16.10 - Join Index Types - Teradata Database

Teradata Database Design

Product
Teradata Database
Release Number
16.10
Release Date
June 2017
Content Type
User Guide
Publication ID
B035-1094-161K
Language
English (United States)

You can define several types of join index, each having its unique role in enhancing the performance of your database queries without denormalizing the base tables that support your ongoing ad hoc data warehouse activities. Because join index tables cannot be accessed directly by users and are not part of the logical design for a database, they can be used to create persistent prejoin and summary tables without removing or otherwise lessening the ability of your databases to support a wide range of ad hoc queries.

You can also create views whose SELECT definitions are identical to those of a join index, then whenever a user accesses data using that view, the similarly-defined join index should cover the request, and thereby be selected by the Optimizer for the query plan it develops (unless it discovers and chooses a plan that is less costly).

Note that any join index type can be defined with a row-partitioned primary index as long as it is not also row-compressed.

Following is a summary of the join index types and their common uses.

Join Index Type Description
Simple A join index table defined without aggregation.
Single table Several potential applications exist.
  • A column subset of a very large base table defined with a NUPI defined on a join key that causes its rows to be hashed to the same AMP as another very large table with a primary index defined on that same join key and to which it is frequently joined.

    Useful for resolving joins on large tables without having to redistribute the joined rows across the AMPs.

    Subentities are typically small tables, while major entity tables are typically quite large.

  • The index can emulate vertical partitioning of the base table by selecting a small subset of the most frequently accessed columns of a very wide table.
    Several possibilities exist for the vertical partitioning solution:
    • The base table and the join index can have the same primary index.
    • The base table and the join index can have different primary indexes.

      This option is particularly useful when frequent requests against the base table specify predicates on non-primary index columns.

  • The index can be defined to contain all the columns defined for its base table, but with a different primary index.
  • Another variable to consider is alternate orderings of the index:
    • Hash ordering.
    • Value ordering.
  • A final valid, though pointless, option is to define the single-table join index over all the columns of its base table and also to define its primary index on the same column set as the base table.

    All this does is create a mirror image of the base table that not only will never be used by the Optimizer for its query plans, but which also adds a great deal of useless maintenance overhead to the system.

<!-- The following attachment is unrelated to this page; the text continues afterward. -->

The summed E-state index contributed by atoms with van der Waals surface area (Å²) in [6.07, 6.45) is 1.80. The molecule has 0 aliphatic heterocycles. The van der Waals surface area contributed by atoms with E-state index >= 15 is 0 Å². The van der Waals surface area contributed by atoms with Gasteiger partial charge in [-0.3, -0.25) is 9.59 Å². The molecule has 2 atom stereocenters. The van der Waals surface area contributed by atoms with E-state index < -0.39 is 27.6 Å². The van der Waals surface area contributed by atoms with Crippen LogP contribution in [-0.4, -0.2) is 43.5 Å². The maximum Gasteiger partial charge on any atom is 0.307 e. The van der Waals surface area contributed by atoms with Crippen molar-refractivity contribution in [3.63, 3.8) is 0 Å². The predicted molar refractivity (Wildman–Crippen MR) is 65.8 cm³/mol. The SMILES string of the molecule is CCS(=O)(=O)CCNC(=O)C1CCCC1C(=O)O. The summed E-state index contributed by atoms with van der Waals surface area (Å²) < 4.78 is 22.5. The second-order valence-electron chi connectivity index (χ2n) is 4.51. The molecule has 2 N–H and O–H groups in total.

See Single-Table Join Indexes for additional information.

Multitable A column subset of two or more major tables that are frequently joined defined as a prejoin of those tables.

The defined prejoin, or join index, permits the Optimizer to select it to cover frequently made join queries rather than specifying that its underlying base tables be searched and joined dynamically.

Aggregate A join index table defined with aggregation on one or more of its columns.
Single-table aggregate A column subset of a base table defined with additional columns that are aggregate summaries of base table columns.
  • If the summary table is to be used simply to maintain aggregates for an overlying base table without denormalizing the database, then its NUPI need not be defined on a join key column set.
  • If the summary table is to be used to maintain aggregates for an overlying base table and to be joined frequently with another very large table, then its NUPI should be defined on a join key column set that hashes its rows to the same AMPs as the base table primary index.
Multitable aggregate A column subset, including aggregates defined for one or more columns, of two or more major tables that are frequently joined defined as a prejoin of those tables.

The defined prejoin, or join index, permits the Optimizer to select it to cover frequently made join queries that also compute aggregates rather than specifying that its underlying base tables be searched, aggregated, and joined dynamically.

Sparse Any join index that limits its rows to those satisfying a constant condition in the WHERE clause of its definition.

A sparse join index permits the database designer to limit the rows in the index to a tightly filtered subset of the rows in the component base table set. A common use of this feature might be to restrict the population of a join index to only those rows that are frequently accessed by a commonly performed query or set of queries.

Column-partitioned Useful in support of DML requests that access a variable, selective, small subset of the columns (as specified in predicates or projection lists) and rows of a column-partitioned table. Also useful in support of RowID joins between a column-partitioned table and another table.

Column-partitioned join indexes have the following restrictions:

  • Must be a single-table join index
  • Cannot compute aggregates
  • Cannot be row-compressed
  • Cannot have value-ordering (but can have row partitioning).